but time apparently
expands with its
The pillars have been astronomical icons since Hubble imaged them in 1995. They are part of a larger star-forming region called the Eagle Nebula, which lies 7000 light years away. That means we are seeing the pillars as they were 7000 years ago, when the light first left them.
Now, an infrared image from the Spitzer Space Telescope has revealed a previously unseen supernova blast wave that was advancing towards the pillars at that time, threatening to ultimately sweep them away.
Based on the cloud’s position, the blast wave looked set to hit the pillars in 1000 years. Taking into account the 7000-year time lag for their light to reach the Earth, that means the pillars were actually destroyed 6000 years ago, Flagey says.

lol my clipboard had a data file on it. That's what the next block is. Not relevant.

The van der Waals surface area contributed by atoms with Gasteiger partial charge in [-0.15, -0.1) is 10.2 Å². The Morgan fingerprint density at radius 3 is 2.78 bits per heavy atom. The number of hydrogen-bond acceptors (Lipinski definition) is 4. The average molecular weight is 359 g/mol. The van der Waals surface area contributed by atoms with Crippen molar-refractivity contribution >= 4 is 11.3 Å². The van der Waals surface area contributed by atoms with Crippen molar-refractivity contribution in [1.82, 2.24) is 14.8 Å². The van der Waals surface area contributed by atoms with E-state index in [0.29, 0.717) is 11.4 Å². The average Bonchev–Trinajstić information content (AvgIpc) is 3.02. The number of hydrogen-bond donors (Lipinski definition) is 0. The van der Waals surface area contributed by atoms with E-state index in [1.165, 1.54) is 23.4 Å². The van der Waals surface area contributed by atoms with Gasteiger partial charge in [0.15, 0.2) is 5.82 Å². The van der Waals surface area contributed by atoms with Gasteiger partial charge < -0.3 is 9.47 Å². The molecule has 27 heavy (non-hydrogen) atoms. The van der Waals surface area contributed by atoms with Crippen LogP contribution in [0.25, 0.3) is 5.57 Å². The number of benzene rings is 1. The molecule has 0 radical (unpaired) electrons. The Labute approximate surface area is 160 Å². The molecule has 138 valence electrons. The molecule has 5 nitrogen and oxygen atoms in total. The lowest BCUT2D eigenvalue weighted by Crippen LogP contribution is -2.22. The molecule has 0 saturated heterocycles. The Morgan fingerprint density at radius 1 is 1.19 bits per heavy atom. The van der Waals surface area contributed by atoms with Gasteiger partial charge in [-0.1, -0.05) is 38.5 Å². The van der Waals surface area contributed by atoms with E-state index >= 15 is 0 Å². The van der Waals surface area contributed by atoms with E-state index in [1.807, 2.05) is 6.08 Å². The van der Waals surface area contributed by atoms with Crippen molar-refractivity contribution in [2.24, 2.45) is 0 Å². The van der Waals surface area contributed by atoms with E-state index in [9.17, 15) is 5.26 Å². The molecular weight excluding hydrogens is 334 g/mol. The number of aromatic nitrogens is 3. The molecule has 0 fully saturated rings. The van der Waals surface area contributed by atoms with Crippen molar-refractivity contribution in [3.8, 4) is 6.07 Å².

We will not see their obliteration from Earth for another 1000 years, however.”
of knowledgeable shadows (quick to seize
each nothing which all soulless wraiths proclaim
substance; all heartless spectres, happiness)
lovers alone wear sunlight. The whole truth
not hid by matter; not by mind revealed
(more than all dying life, all living death)
and never which has been or will be told
sings only – and all lovers are the song.
Here (only here) is freedom: always here
no then of winter equals now of spring;
but april’s day transcends november’s year
(eternity being so sans until
twice I have lived forever in a smile)”